We see the same phenomena, I would propose in the increasing mental health issues facing our youth. They expect life to work out for them and when it doesnít they have no resilience and donít know where to find it. Society has sold us a bill of goods, individual prosperity, that just doesnít stand the test of time. Too many in our culture have bought that bill of goods, hook, line and sinker. They have nothing but me, myself and I to rely upon, to blame, or to turn to. It just isnít enough for any of us. And those people are dying!! Literally dying at increasing rates in the wealthiest country in the world.


Today, as we contemplate Jesusí baptism and renew our own commitment to God and to each other, we are acknowledging that we can make changes that bring us closer to God and Godís will for the world, but only when we work together.


When Jesus was baptized the Spirit descended on him and a voice from heaven proclaimed," You are my son, with you I am well pleased." As we begin this new year, it is important to hear Johnís voice of judgment and call for repentance, but it is more important to hear the voice of the Spirit telling us that we are loved and loving, that God is pleased with us and is counting on us to be a force in our community and our world. There are signs of Godís reign coming all around us, in the look of relief on the faces of refugees that are finally safe, in the congratulatory handshakes of world leaders who have made a commitment to each other, in the statistics that show us that progress is real and positive change is possible.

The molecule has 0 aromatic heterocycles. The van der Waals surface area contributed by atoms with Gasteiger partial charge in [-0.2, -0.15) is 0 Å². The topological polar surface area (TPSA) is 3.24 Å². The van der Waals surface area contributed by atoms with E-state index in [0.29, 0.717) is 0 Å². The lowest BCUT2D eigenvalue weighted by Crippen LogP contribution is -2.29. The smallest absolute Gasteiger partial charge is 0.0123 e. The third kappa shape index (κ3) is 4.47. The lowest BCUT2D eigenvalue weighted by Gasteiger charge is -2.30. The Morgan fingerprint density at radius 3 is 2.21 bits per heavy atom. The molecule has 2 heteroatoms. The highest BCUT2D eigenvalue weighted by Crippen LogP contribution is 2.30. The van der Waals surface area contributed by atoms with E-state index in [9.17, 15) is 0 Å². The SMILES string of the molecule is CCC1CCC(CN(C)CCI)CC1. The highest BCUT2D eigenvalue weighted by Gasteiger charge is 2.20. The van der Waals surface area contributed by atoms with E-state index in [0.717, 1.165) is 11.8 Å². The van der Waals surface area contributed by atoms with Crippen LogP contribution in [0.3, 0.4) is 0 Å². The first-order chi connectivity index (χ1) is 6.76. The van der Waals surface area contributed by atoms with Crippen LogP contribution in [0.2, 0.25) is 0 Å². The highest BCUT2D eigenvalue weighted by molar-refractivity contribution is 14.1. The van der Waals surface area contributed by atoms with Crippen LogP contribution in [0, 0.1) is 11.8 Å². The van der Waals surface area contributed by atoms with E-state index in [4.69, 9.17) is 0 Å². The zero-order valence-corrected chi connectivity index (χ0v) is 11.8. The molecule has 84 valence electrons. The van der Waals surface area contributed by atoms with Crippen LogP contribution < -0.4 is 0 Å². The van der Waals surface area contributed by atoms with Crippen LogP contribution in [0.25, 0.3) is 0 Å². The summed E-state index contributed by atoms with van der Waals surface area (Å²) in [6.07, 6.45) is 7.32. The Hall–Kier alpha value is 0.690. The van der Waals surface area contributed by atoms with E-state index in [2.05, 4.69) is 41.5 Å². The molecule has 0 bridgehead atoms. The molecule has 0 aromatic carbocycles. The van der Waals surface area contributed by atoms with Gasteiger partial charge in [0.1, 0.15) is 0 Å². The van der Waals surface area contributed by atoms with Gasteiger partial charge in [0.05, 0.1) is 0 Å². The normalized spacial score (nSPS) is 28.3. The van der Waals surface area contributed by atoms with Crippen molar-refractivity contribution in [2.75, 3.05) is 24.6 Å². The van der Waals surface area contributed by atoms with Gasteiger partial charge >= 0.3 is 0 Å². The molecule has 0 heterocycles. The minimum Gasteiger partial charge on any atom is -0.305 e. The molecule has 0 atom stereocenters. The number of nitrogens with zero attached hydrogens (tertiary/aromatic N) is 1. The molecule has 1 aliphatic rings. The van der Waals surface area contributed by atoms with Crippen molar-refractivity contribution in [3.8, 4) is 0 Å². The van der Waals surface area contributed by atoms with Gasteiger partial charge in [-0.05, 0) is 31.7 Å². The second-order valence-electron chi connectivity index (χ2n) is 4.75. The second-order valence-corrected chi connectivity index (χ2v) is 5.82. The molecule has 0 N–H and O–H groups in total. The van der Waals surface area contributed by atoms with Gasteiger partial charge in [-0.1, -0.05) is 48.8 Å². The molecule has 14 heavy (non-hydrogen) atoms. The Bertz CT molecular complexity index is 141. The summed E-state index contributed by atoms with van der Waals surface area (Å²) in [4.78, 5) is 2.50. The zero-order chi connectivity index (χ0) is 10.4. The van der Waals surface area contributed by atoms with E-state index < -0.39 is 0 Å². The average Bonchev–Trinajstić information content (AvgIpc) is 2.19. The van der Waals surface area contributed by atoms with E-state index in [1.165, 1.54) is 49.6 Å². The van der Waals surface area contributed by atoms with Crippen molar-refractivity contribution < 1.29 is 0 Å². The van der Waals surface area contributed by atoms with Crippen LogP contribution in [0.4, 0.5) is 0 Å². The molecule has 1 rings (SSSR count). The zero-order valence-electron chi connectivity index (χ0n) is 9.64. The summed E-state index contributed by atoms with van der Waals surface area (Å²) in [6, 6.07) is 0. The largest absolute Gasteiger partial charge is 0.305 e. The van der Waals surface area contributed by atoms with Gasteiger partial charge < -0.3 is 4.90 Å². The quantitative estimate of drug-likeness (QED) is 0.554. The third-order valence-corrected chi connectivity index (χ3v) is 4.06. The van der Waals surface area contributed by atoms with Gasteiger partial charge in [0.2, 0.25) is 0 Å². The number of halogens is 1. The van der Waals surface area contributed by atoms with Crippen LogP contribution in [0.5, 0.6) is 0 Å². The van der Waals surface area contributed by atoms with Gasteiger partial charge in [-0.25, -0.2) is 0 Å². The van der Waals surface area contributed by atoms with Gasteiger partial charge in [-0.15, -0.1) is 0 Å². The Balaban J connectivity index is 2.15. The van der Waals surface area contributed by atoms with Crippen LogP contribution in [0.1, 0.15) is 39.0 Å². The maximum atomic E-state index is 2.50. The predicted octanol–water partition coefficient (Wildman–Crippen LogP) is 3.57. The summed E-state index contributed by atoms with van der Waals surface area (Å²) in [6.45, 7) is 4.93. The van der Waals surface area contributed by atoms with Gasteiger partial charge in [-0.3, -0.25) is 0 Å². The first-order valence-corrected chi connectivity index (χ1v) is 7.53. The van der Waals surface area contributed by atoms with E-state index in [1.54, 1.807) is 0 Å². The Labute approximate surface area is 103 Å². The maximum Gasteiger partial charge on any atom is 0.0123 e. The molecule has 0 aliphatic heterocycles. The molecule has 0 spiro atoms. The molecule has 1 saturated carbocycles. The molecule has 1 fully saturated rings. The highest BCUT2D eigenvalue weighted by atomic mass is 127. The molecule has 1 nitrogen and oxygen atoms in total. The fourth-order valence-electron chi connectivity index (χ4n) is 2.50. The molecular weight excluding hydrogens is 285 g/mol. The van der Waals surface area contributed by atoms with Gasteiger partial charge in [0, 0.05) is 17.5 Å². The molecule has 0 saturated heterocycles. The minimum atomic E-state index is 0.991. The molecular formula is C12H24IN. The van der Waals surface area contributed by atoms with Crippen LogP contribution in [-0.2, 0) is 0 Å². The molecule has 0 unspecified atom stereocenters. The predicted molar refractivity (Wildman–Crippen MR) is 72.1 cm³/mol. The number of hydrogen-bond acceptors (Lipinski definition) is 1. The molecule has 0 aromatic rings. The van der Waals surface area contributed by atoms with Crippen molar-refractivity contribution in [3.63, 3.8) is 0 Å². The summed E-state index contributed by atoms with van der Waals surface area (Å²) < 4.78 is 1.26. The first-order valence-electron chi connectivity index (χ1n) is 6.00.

In the midst of our less than perfect world, remember that God is always with us, incarnate, Emmanuel; that Jesus came and lived our life to show us how to live Godís dream for us, and that the fire of the Spirit can inspire us to make our world a more just and caring place when we come together to live an active faith, connecting God, people and community. Amen.


Acknowledging inspiration from
Fareed Zakaria Opinion writer December 31, 2015 Washington Post
Carol Lakey Hess, Feasting on the Word Year B Vol 1